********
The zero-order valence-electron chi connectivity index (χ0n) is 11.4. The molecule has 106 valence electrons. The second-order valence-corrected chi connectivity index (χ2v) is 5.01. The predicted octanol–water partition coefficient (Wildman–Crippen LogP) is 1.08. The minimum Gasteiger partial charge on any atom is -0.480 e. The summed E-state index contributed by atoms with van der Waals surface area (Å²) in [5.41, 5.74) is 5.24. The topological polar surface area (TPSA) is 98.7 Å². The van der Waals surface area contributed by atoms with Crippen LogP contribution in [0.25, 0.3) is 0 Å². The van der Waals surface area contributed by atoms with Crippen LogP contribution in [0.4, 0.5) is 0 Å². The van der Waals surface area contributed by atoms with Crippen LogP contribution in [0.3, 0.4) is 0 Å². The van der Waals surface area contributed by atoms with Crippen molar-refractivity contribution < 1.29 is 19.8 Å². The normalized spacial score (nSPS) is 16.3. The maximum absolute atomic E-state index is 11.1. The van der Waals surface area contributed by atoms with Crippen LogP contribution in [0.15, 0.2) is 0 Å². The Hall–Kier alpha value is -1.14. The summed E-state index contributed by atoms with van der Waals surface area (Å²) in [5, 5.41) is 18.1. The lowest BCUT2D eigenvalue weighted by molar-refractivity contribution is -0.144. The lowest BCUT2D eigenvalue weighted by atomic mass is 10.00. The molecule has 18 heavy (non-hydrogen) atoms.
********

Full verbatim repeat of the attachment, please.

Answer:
The zero-order valence-electron chi connectivity index (χ0n) is 11.4. The molecule has 106 valence electrons. The second-order valence-corrected chi connectivity index (χ2v) is 5.01. The predicted octanol–water partition coefficient (Wildman–Crippen LogP) is 1.08. The minimum Gasteiger partial charge on any atom is -0.480 e. The summed E-state index contributed by atoms with van der Waals surface area (Å²) in [5.41, 5.74) is 5.24. The topological polar surface area (TPSA) is 98.7 Å². The van der Waals surface area contributed by atoms with Crippen LogP contribution in [0.25, 0.3) is 0 Å². The van der Waals surface area contributed by atoms with Crippen LogP contribution in [0.4, 0.5) is 0 Å². The van der Waals surface area contributed by atoms with Crippen LogP contribution in [0.3, 0.4) is 0 Å². The van der Waals surface area contributed by atoms with Crippen molar-refractivity contribution < 1.29 is 19.8 Å². The normalized spacial score (nSPS) is 16.3. The maximum absolute atomic E-state index is 11.1. The van der Waals surface area contributed by atoms with Crippen LogP contribution in [0.15, 0.2) is 0 Å². The Hall–Kier alpha value is -1.14. The summed E-state index contributed by atoms with van der Waals surface area (Å²) in [5, 5.41) is 18.1. The lowest BCUT2D eigenvalue weighted by molar-refractivity contribution is -0.144. The lowest BCUT2D eigenvalue weighted by atomic mass is 10.00. The molecule has 18 heavy (non-hydrogen) atoms.